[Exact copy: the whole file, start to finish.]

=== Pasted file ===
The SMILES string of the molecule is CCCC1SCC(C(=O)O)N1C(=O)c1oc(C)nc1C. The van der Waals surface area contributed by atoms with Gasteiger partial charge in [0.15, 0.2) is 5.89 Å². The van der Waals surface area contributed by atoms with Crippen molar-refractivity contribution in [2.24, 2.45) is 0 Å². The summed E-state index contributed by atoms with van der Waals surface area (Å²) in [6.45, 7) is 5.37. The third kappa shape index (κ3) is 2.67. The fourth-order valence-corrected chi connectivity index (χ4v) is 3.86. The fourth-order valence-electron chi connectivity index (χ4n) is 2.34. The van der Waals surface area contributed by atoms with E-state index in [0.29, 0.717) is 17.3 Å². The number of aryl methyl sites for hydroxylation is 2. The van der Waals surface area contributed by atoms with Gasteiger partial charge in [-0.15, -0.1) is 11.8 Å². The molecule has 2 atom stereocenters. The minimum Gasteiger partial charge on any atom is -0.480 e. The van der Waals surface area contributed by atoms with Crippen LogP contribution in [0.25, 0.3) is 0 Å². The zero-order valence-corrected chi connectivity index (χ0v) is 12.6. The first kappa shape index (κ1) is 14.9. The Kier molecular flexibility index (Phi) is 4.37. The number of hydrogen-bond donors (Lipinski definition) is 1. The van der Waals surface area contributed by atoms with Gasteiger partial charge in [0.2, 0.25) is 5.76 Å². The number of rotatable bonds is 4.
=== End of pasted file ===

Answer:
The SMILES string of the molecule is CCCC1SCC(C(=O)O)N1C(=O)c1oc(C)nc1C. The van der Waals surface area contributed by atoms with Gasteiger partial charge in [0.15, 0.2) is 5.89 Å². The van der Waals surface area contributed by atoms with Crippen molar-refractivity contribution in [2.24, 2.45) is 0 Å². The summed E-state index contributed by atoms with van der Waals surface area (Å²) in [6.45, 7) is 5.37. The third kappa shape index (κ3) is 2.67. The fourth-order valence-corrected chi connectivity index (χ4v) is 3.86. The fourth-order valence-electron chi connectivity index (χ4n) is 2.34. The van der Waals surface area contributed by atoms with E-state index in [0.29, 0.717) is 17.3 Å². The number of aryl methyl sites for hydroxylation is 2. The van der Waals surface area contributed by atoms with Gasteiger partial charge in [-0.15, -0.1) is 11.8 Å². The molecule has 2 atom stereocenters. The minimum Gasteiger partial charge on any atom is -0.480 e. The van der Waals surface area contributed by atoms with Crippen LogP contribution in [0.25, 0.3) is 0 Å². The zero-order valence-corrected chi connectivity index (χ0v) is 12.6. The first kappa shape index (κ1) is 14.9. The Kier molecular flexibility index (Phi) is 4.37. The number of hydrogen-bond donors (Lipinski definition) is 1. The van der Waals surface area contributed by atoms with Gasteiger partial charge in [0.2, 0.25) is 5.76 Å². The number of rotatable bonds is 4.